Press the shutter halfway down. The camera starts to focus continuously on the subject.  You’ll need to follow the subject in the viewfinder. Splendid for sports photography or when subjects are in constant motion.[/tab]

[tab title=”AI Focus” icon=”entypo-book”]

Automatic shift (AI focus):
The camera changes automatically between one-shot and servo. Nice for ready steady go photos (e.g. athletics). Or with a subject trying to escape.
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Use AI Focus as default.It’s the most automated setting and you might catch more in focus then.

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One or more shots per second?

[cml_media_alt id='4268']antal-billeder[/cml_media_alt]Set the camera to capture constantly when you hold the shutter button down. Then you will ensure to capture the bridal bucket flying or the bird leaving the tree.
Most cameras will capture 4-8 images per second in high quality. The party ends when you’re out of memory card or the camera buffer gets fed up.
A nice default is continuous shooting. Then you will always capture the escaping kid or animal with 117 images.

Delay or not to delay?

[cml_media_alt id='4269']tidsindstilling[/cml_media_alt]You may also capture images with delay. Often the camera has 2 settings for delayed shutter release. The 10 second option is very good when you as the photographer would like to be in the image. The 2 seconds option is for tripod photography (e.g. landscapes). This prevents micro shaking on the camera-tripod combo when you press the shutter button.

Master depth of field – the aperture

Let’s keep it simple. A low F number will give you a higher degree of a blurred background outside the focused area. Use a F2 and you will get really beautiful images with pin sharp motif and blurred foreground and background. That is why your point of focus comes in handy.

A high F value like 16 will give you detail throughout the image.
That’s perfect for landscapes.

The images above ara captured with F1.4 Shutter on 1/1000 and ISO 800. The models are not standing on a line. Red is closer to camere than blue who is closer to camera than green. With such a low F number the filed of depth is down to few centimers / inches. That is whe the surroundings become blurred. Or even the foreground. The image where everything is sharp is captured with a aaperture on 16. Field of depth is very dependent on how close the object you are and how far away the background is. With a different distance you can simulate the same images as above with a F4.

Depth of field depends on your distance to the subject and F number you use. So, a F on 4 can give you a blurred background. If the background is far away.

A F number on 2 lets a lot more light in.
A F number on 11 lets less light in.

Having an F number between 2-4 makes good sense for indoor photography and portraits.
Capturing images of buildings or landscapes a F on 11-16 makes good sense.

An F number halves or doubles the amount of light let in when you go up or down on the scale.

Shutter speed – freeze or flow?

Change the shutter speed when you want to freeze or have movement in your image. Like spinning wheels or running water or a water drop captured in motion.

It’s very important to be able to keep the camera calm for slow shutter speeds. Otherwise you’ll get shaken images. A tripod will come in handy here.

Most people are able to keep a camera still with a shutter on 1/40 sec. But are you the more vibrant type of person then 1/60-1/80 is probably more realistic.

Getting motion into the image relies on how fast you motif moves. There’s a big difference in spinning wheels on bikes or racing cars.

Are you capturing a tree in windy conditions you might want all the leaves to be sharp. Then you’ll need a fast shutter (like 1/1600sec) to freeze the movement of the leaves. Otherwise the tree crown might look slightly blurred.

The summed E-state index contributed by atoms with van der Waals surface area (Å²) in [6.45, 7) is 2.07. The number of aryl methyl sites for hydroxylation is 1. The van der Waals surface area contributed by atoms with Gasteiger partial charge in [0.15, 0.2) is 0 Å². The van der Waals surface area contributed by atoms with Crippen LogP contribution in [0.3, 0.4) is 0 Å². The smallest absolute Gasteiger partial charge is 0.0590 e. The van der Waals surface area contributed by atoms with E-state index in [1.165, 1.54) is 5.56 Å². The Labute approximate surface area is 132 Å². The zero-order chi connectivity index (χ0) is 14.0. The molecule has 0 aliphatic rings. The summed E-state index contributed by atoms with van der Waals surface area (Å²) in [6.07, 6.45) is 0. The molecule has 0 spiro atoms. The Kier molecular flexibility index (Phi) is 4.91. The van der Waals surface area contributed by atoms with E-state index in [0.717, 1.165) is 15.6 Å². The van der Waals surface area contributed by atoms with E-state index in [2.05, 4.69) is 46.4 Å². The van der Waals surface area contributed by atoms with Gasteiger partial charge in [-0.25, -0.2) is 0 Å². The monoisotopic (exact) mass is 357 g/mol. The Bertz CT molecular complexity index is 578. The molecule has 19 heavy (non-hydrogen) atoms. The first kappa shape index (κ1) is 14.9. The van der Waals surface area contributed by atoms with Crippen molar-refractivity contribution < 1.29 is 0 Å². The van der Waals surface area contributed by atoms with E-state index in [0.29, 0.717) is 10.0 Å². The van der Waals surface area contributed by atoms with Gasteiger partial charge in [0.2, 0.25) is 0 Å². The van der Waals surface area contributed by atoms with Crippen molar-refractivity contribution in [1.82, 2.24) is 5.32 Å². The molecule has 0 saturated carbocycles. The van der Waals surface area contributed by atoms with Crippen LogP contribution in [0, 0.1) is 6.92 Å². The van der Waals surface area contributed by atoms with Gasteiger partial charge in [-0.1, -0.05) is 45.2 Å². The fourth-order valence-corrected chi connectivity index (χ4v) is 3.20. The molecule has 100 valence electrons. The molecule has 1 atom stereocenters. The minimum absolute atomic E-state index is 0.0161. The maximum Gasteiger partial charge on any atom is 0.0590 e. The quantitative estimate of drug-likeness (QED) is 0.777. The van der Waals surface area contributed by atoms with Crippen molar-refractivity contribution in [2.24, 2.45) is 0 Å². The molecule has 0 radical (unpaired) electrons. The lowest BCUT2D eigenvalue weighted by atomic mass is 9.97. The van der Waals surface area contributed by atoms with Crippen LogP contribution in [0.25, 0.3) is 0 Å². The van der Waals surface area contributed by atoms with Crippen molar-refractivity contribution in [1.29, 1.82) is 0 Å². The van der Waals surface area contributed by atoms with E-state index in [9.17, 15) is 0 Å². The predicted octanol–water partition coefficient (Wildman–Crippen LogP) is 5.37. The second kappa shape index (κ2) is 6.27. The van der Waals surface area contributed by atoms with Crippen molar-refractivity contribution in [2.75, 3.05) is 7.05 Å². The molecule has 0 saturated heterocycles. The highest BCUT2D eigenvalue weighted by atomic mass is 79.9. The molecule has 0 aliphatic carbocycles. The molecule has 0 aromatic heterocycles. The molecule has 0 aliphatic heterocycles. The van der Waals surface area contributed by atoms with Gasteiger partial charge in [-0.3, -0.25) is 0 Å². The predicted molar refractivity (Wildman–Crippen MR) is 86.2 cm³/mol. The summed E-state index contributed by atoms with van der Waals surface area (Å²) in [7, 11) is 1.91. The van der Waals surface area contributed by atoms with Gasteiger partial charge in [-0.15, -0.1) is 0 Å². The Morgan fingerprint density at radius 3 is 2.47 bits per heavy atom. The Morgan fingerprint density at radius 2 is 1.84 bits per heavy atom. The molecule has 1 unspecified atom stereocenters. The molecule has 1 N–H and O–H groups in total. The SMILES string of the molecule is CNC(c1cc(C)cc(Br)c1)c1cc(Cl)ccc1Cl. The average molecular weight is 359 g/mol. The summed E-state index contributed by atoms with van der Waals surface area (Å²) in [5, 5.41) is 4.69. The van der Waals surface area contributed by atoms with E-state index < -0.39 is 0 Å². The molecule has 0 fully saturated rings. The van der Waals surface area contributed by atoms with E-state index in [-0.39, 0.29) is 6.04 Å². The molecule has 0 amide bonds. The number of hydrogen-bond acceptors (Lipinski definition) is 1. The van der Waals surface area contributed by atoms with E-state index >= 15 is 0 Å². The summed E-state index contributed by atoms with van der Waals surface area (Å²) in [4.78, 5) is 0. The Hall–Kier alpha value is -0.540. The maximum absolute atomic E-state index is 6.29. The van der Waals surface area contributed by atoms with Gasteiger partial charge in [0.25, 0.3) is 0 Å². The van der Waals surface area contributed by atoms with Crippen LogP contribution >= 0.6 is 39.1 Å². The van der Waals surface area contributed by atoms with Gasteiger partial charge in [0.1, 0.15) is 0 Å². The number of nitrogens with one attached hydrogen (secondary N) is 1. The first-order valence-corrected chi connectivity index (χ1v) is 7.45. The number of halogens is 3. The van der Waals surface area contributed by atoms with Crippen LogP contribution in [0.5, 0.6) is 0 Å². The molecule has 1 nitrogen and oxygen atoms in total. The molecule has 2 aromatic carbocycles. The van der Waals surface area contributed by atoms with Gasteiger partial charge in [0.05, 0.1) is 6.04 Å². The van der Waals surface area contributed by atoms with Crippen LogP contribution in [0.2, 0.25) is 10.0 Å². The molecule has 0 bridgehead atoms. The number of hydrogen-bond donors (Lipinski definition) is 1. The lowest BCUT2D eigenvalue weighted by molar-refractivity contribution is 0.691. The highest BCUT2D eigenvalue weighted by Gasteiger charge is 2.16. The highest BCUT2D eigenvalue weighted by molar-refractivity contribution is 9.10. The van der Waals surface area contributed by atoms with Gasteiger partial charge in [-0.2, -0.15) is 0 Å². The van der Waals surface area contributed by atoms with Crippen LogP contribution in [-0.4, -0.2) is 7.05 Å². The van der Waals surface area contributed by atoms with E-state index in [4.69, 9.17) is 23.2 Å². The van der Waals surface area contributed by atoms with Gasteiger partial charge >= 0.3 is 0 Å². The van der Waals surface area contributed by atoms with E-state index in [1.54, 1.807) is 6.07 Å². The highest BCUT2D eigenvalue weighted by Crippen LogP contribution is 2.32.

• A fast shutter on 1/2000 will freeze the subject
    • – fast shutter speeds reduce exposure
  • A slow shutter speed on 1/8 will capture movement.
    • – slow shutter speed give more exposure

Above images is examples on a moving robo insect that is constantly moving. How to capture it with motion or getting is sharp?

ISO – the sensitive grains.

Sensitivity of your camera to light is controlled by ISO. A value of ISO 50 will give little sensitivity to light where  values of 1600-6400 are highly sensitive to low light. Some cameras manage high ISO values with relatively low graininess, whilst other with ISO values greater than 800 goes very grainy.

[cml_media_alt id='4289']iso-light[/cml_media_alt] [cml_media_alt id='4288']iso-eksempler[/cml_media_alt] Click on the images to see them in a large and thus more detailed version.

Go figure out how grainy your ISO makes your images by taking similar test photo’s as above. Then you’ll know your camera much better! You need a high ISO for indoor where you want to capture ambient light without a flash. You may also choose to set the ISO value to auto on your camera. Then the ISO values will usually operate between 100-800 (depending on model) according to the lighting conditions.

  • The higher the ISO the grainier image.
  • Increasing ISO makes your camera more sensitive to light.

Whitebalance – neutral or?

Got yellow walls? Or are people a little to blue in their faces? Well, then the white balance is out of control. It’s measured in Kelvin. The scale goes from blueish at 2.000 K to warm at10.000 K. Daylight is around 5.500 K

If you like to enter the world of white balance you have several options to choose.
If you don’t see any major differences in your white balance just use AWB (Auto White Balance) – your camera figures it all out.

Are you more into a bit warmer pictures or do you want them to look more corporate? Then it’s time for you to decide temperature. And get to control the tone in your images. Start up by using some white balance presets on the camera. Browse through the different presets below and compare with the neutral image on top.

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Designer - Photographer - Adobe TrainerGrafisk TroldmandSpecialist i Photoshop, InDesign og Illustrator. Har en baggrund indenfor kunst og marketing. Skrevet bøger og lavet online videoer samt lavet seminarer for Adobe. Når der ikke undervises arbejder jeg med visuelt design på egen tegnestue. Adobe Certified Instructor Adobe Experience Expert